Vermilion Manor Nursing Home in Danville, Illinois, used to be a community that rarely saw residents who were under the age of 65. Joan Darr, the administrator of the facility, has been in the business for two decades and told Commercial-News.com that she had only seen one or two younger patients since starting her career. However, all that is changing.
"But now when your last 10 admissions are under the age of 50, then that's a big change," she said.
This trend is apparently growing across the country.
The Center for Medicare and Medicaid Services estimates that the number of residents in retirement homes under the age of 65 has jumped 22 percent in the last eight years.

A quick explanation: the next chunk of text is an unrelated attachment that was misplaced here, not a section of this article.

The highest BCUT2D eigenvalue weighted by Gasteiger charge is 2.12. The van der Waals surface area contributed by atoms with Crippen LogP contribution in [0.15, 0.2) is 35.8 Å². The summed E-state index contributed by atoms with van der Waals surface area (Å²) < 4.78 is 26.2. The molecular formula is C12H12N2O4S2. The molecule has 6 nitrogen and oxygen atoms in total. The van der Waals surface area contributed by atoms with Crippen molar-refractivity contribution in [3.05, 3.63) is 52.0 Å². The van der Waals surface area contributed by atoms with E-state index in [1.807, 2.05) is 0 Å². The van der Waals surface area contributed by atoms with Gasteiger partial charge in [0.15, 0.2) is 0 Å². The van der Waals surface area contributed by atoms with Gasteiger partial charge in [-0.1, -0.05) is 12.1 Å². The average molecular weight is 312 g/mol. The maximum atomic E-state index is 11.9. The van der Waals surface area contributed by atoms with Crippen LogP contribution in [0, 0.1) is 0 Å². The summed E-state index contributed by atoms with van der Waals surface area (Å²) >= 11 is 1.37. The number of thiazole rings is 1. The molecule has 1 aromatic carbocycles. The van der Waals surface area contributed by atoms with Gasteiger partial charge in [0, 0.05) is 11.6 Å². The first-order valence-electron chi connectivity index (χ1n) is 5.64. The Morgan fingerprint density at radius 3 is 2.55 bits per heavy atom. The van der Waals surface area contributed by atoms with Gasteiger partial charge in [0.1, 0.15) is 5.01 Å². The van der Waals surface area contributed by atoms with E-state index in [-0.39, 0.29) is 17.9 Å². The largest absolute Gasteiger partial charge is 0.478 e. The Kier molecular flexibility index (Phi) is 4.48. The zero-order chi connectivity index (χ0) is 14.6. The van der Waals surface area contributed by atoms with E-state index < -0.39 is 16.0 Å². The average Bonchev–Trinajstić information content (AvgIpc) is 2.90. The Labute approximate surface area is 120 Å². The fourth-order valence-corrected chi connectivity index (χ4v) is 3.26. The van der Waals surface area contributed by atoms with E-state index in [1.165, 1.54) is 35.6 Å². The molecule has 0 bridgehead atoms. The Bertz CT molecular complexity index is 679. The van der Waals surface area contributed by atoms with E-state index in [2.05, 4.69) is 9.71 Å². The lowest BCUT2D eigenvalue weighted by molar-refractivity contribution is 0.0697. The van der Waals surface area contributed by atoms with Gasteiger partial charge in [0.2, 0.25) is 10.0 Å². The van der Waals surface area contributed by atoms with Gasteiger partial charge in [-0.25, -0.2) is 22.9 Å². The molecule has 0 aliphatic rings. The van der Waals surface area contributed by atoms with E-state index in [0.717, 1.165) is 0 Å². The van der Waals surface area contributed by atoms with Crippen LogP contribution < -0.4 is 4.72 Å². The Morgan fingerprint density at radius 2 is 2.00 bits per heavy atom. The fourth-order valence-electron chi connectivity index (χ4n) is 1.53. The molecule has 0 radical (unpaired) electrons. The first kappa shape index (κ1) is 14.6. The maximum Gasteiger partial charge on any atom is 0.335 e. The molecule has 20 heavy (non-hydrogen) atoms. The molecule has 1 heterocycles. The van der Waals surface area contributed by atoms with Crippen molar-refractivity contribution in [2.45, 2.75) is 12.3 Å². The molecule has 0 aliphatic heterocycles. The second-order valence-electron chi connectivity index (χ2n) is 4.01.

Many workers in the field enjoy the new shift in demographics. Forty-one-year-old Cheri Leger helps older residents meet their needs and enjoys the time she spends with them.
"A lot of the older residents are happy to see a young person," she told the news source.
Some nursing homes are working to accommodate the needs of younger residents. Minnesota's Bayshore Health Center has replaced some bingo nights with poker nights, while substituting pizza for lasagna and soda for coffee and tea, according to The Boston Globe.